Mom’s love good for child’s brain

Mom’s love good for Children’s Brains

School-age children whose mothers nurtured them early in life have brains with a larger hippocampus, a key structure important to learning, memory and response to stress.

The new research, by child psychiatrists and neuroscientists at Washington University School of Medicine in St. Louis, is the first to show that changes in this critical region of children’s brain anatomy are linked to a mother’s nurturing.

Read Summary here. Read full text: Maternal support in early childhood predicts larger hippocampal volumes at school age

 

Dr. Amy Fuller‘s insight:

The importance of materal nurtuing has been proven for rats and primates, and now we know that children who experience nurturing in their early years have a larger hippocampus, by 10%. This is actually a followup study on a study on depression in preschoolers when they were ages 3 to 5. Brain images of these same children were taken when they were between 7 and 10. They evaluated the degree of maternal nuturance when the children were younger and compared the results to the brain imaging. .  This  study suggests a clear link between nurturing and the size of the hippocampus.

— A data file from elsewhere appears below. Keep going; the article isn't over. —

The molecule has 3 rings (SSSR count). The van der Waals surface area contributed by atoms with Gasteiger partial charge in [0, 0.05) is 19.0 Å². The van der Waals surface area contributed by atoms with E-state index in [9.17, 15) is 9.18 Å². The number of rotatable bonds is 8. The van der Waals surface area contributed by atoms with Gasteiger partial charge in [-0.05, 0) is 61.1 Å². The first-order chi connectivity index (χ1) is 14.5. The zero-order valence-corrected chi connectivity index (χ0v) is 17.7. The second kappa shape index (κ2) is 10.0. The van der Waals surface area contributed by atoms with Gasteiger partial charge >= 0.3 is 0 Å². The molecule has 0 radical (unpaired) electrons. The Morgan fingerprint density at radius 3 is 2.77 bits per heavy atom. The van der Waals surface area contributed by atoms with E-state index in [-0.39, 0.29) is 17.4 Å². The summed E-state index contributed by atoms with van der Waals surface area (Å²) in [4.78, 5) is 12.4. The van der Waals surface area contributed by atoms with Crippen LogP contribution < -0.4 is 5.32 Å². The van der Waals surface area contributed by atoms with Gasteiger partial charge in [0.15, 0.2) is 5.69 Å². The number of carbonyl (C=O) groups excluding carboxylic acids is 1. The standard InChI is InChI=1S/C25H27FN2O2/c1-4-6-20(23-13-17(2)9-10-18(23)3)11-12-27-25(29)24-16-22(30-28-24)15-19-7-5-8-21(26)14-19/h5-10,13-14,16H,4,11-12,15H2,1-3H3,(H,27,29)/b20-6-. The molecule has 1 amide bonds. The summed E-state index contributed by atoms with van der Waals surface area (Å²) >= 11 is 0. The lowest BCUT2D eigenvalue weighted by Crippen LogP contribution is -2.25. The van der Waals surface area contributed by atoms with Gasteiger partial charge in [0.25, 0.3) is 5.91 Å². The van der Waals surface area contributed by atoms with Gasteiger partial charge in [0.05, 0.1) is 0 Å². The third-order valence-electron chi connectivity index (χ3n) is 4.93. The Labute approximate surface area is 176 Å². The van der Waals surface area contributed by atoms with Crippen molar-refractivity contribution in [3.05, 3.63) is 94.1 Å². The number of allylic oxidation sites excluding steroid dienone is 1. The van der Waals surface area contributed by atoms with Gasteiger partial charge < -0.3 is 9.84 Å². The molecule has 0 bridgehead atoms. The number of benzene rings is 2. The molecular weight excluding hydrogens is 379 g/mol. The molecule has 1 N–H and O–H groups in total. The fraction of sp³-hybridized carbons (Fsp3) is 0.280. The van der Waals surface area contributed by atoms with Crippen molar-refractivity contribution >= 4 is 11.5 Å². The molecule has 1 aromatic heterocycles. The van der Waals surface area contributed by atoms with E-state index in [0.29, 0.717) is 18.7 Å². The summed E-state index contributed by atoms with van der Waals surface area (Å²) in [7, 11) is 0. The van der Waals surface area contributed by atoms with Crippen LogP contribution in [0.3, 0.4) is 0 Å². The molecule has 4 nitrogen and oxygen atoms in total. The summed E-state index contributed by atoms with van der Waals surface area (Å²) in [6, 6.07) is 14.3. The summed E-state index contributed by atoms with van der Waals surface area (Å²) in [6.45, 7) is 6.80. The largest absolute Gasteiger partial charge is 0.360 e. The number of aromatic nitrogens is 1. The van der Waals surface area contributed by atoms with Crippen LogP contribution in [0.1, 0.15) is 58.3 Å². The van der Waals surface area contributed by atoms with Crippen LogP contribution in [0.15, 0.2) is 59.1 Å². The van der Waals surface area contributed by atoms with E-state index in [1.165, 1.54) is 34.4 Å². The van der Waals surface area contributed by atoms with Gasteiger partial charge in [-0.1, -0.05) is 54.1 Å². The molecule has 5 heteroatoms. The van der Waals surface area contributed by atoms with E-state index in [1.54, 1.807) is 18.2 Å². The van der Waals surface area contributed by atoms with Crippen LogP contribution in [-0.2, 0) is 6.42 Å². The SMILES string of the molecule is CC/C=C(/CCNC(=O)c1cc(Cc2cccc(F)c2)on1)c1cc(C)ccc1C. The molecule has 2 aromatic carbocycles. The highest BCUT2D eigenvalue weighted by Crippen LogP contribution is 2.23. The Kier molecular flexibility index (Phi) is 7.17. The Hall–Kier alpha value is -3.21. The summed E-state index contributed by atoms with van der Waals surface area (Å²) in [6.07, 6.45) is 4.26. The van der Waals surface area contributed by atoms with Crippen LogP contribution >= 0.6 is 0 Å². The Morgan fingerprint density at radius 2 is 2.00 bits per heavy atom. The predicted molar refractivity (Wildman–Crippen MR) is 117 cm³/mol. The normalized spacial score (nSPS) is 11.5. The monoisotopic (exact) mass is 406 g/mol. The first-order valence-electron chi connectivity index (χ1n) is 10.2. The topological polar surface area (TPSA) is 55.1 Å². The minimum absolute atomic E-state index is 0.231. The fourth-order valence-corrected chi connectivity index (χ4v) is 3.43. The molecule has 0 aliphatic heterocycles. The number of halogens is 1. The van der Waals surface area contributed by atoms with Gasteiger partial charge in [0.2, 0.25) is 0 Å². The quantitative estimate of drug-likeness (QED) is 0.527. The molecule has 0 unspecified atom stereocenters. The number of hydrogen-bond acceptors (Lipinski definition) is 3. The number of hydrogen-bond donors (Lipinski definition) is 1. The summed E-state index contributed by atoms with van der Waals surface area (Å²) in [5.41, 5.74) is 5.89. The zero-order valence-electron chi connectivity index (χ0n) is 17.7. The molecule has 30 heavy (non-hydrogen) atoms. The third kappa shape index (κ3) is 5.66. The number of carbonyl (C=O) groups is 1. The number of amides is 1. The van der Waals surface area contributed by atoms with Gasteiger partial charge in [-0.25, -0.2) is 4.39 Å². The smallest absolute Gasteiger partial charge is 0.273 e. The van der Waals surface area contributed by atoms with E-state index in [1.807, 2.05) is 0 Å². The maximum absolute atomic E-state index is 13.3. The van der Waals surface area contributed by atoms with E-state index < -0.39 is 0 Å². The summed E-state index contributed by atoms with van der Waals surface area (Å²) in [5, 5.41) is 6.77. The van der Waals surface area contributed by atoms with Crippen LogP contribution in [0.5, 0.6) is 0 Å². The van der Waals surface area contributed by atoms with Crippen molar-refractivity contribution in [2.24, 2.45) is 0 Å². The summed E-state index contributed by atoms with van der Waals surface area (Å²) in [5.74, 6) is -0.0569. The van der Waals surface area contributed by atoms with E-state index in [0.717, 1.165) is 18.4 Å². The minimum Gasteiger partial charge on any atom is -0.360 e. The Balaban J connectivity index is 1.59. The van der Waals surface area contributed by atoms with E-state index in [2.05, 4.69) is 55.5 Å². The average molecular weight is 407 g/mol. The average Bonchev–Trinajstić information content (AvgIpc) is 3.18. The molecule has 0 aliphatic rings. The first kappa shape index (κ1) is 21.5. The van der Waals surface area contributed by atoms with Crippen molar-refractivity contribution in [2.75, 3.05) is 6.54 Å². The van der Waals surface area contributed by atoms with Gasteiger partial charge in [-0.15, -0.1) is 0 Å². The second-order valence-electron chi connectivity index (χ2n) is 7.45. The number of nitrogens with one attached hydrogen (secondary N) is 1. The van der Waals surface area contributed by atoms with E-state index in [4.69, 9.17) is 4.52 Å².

What’s the hippocampus? One of the most important parts of the human brain especially since it sits right in the middle of our animal brain (limbic system) which is involved in managing emotion, threat detection, behavior, motivation and memory.  Amy Fuller PhD

 

Hat tip to Donald Cooper for posting this on the Achieve Balance Linked Group.

 

Read Summary here. Read full text: Maternal support in early childhood predicts larger hippocampal volumes at school age

See on news.wustl.edu

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